After attaining the franchise’s only two playoff series victories in the two preceding seasons, the Preds are tied with San Jose and Columbus for the first non-playoff spot in the West. The chief culprit is, balance aside, an altogether shallow offense that is averaging only 2.44 goals per game.
That average has paradoxically improved as of late, even while top producer Colin Wilson has been out with an injury, along with Patric Hornqvist. It can still get better even when and if he is reinserted. So can the Predators’ stature in the standings.
The players on the top-two lines, as listed by The Hockey News, have combined for 40 goals, 20 for each line, to date this season. The rest of the forwards (10 in all) who have dressed for at least one game have combined for 22.
With one more forward to beef up the bottom six, preferably one with solid two-way credentials a la the struggling and injured Paul Gaustad, Nashville should have the ability to attack in more sustained drives and win more consistently.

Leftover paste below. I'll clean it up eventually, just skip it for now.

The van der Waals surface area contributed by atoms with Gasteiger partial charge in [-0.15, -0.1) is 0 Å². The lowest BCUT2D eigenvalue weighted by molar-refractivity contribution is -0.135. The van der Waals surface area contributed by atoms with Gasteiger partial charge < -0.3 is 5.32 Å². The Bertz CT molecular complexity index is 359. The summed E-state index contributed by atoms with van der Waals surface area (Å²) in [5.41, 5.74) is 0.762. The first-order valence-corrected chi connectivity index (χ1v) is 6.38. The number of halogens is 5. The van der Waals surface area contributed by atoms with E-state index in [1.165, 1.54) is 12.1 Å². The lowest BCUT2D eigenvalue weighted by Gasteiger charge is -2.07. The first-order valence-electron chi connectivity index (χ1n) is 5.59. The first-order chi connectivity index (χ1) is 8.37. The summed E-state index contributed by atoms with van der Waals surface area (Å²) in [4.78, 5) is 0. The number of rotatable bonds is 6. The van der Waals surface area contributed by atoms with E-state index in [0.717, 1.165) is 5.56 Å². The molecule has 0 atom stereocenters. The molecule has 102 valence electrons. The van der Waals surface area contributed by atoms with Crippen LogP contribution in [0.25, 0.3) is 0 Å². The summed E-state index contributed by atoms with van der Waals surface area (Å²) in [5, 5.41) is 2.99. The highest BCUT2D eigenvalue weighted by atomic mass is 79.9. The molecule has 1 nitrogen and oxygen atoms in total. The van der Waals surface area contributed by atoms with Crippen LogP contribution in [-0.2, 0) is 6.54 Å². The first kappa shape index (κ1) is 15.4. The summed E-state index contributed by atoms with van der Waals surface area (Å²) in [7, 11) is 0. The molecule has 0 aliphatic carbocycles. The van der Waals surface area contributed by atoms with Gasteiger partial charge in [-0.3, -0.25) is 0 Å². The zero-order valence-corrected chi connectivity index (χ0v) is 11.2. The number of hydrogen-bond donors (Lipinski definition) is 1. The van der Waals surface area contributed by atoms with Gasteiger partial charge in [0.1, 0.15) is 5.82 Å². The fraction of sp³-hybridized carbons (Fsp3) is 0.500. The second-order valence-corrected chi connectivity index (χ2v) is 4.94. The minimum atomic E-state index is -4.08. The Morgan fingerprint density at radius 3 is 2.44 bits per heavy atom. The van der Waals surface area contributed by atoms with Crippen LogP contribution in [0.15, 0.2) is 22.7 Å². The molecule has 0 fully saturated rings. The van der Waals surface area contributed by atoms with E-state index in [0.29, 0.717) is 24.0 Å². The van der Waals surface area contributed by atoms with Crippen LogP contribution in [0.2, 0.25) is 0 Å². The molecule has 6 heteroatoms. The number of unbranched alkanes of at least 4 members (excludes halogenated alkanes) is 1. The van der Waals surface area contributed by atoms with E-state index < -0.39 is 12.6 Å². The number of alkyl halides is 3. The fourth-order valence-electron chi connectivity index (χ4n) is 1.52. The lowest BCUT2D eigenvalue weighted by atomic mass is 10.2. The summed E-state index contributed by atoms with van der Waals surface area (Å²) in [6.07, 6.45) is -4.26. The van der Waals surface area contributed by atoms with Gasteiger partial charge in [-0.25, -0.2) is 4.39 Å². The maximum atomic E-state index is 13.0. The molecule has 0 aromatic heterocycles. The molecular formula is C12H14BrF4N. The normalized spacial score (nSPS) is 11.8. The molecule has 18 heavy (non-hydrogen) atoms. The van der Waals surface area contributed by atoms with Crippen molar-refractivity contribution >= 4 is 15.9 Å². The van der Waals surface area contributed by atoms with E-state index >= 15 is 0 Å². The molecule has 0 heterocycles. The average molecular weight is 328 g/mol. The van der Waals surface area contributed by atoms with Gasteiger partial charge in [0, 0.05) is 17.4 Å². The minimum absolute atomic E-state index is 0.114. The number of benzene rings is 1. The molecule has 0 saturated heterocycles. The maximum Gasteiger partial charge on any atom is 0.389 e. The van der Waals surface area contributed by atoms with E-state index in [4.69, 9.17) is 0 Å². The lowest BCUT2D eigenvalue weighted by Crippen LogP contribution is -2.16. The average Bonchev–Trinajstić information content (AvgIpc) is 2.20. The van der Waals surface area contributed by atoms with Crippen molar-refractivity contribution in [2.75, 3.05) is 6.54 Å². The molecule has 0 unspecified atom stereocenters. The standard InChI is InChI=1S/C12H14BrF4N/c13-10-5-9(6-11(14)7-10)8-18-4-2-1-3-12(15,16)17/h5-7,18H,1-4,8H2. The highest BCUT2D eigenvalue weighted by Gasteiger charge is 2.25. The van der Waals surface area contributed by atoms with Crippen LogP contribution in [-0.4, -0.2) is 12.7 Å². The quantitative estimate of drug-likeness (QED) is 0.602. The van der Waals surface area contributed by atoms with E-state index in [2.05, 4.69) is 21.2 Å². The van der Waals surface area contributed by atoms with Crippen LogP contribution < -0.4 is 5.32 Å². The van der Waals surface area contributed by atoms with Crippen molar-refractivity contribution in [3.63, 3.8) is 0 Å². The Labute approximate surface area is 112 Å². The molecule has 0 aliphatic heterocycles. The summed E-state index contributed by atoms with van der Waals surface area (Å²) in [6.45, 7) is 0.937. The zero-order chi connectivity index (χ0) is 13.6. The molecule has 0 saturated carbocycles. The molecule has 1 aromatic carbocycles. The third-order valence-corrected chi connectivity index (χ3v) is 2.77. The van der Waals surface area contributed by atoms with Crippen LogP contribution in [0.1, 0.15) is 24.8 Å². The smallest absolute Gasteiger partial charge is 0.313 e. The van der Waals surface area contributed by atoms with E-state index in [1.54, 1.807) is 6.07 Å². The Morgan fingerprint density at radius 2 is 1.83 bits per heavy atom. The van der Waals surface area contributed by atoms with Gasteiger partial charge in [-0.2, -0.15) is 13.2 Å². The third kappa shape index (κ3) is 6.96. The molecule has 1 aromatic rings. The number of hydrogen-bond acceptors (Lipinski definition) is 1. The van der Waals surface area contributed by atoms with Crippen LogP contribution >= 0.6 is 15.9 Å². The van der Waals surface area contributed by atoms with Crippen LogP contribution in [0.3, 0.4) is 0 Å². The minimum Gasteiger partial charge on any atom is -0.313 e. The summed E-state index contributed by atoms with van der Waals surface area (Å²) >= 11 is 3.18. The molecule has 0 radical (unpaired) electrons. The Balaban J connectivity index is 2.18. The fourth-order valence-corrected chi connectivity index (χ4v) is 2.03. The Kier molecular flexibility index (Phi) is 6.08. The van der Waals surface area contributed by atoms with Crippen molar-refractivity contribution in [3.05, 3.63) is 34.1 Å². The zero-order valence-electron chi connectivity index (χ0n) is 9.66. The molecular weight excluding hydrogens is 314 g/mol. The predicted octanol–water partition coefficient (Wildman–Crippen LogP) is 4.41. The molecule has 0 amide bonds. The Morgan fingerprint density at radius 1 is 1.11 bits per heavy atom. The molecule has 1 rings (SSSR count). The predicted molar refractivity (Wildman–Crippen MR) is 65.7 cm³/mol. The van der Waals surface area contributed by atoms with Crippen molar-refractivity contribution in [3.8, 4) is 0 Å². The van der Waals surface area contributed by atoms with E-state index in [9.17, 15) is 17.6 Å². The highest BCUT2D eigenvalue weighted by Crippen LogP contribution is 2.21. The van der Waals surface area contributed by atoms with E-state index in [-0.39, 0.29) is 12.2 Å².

Those who have stepped up in the absence of Wilson and Hornqvist may keep up their pace when those two return, but based on the first half of the season, banking on that alone is not enough.
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A lack of a follow-up on a breakout year by goaltender Mike Smith certainly has not helped (he went from a .930 save percentage and 2.21 goals-against average to .901 and 2.83). But the Coyotes are also showing how much they miss Ray Whitney up front.
The age-defying Whitney transferred to divisional rival Dallas last summer after posting a 77-point season, in which Phoenix finished with a nightly average of 2.56 goals. Right now, they are averaging 2.48 per night, which may look like a negligible drop-off, but could use a bigger boost given Smith’s struggles.